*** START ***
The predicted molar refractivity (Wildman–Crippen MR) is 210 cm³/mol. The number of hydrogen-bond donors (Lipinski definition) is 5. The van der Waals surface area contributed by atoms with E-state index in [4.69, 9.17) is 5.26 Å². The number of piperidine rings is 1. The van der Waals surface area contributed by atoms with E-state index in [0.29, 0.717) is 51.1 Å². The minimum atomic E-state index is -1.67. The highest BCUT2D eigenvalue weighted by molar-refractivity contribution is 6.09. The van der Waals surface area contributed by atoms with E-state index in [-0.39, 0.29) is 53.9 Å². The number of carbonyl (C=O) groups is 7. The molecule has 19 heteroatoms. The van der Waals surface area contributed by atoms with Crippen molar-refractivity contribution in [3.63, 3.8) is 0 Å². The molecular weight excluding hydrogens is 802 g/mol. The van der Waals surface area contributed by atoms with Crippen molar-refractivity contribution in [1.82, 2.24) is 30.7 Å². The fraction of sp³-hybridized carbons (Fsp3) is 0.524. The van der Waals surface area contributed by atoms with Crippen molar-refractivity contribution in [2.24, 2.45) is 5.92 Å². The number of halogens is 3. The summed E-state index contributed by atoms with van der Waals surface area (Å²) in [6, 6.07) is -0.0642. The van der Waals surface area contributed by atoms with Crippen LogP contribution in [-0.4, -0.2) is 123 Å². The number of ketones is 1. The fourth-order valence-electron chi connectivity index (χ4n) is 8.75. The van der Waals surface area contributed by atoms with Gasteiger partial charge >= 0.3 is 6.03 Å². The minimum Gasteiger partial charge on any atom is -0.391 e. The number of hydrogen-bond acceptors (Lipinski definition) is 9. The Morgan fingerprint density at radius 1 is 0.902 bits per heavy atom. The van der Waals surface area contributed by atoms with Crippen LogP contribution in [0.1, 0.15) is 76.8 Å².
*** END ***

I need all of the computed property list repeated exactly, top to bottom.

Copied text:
The predicted molar refractivity (Wildman–Crippen MR) is 210 cm³/mol. The number of hydrogen-bond donors (Lipinski definition) is 5. The van der Waals surface area contributed by atoms with E-state index in [4.69, 9.17) is 5.26 Å². The number of piperidine rings is 1. The van der Waals surface area contributed by atoms with E-state index in [0.29, 0.717) is 51.1 Å². The minimum atomic E-state index is -1.67. The highest BCUT2D eigenvalue weighted by molar-refractivity contribution is 6.09. The van der Waals surface area contributed by atoms with E-state index in [-0.39, 0.29) is 53.9 Å². The number of carbonyl (C=O) groups is 7. The molecule has 19 heteroatoms. The van der Waals surface area contributed by atoms with Crippen molar-refractivity contribution in [3.63, 3.8) is 0 Å². The molecular weight excluding hydrogens is 802 g/mol. The van der Waals surface area contributed by atoms with Crippen molar-refractivity contribution in [1.82, 2.24) is 30.7 Å². The fraction of sp³-hybridized carbons (Fsp3) is 0.524. The van der Waals surface area contributed by atoms with Crippen molar-refractivity contribution in [2.24, 2.45) is 5.92 Å². The number of halogens is 3. The summed E-state index contributed by atoms with van der Waals surface area (Å²) in [6, 6.07) is -0.0642. The van der Waals surface area contributed by atoms with Crippen LogP contribution in [-0.4, -0.2) is 123 Å². The number of ketones is 1. The fourth-order valence-electron chi connectivity index (χ4n) is 8.75. The van der Waals surface area contributed by atoms with Gasteiger partial charge >= 0.3 is 6.03 Å². The minimum Gasteiger partial charge on any atom is -0.391 e. The number of hydrogen-bond acceptors (Lipinski definition) is 9. The Morgan fingerprint density at radius 1 is 0.902 bits per heavy atom. The van der Waals surface area contributed by atoms with Crippen LogP contribution in [0.1, 0.15) is 76.8 Å².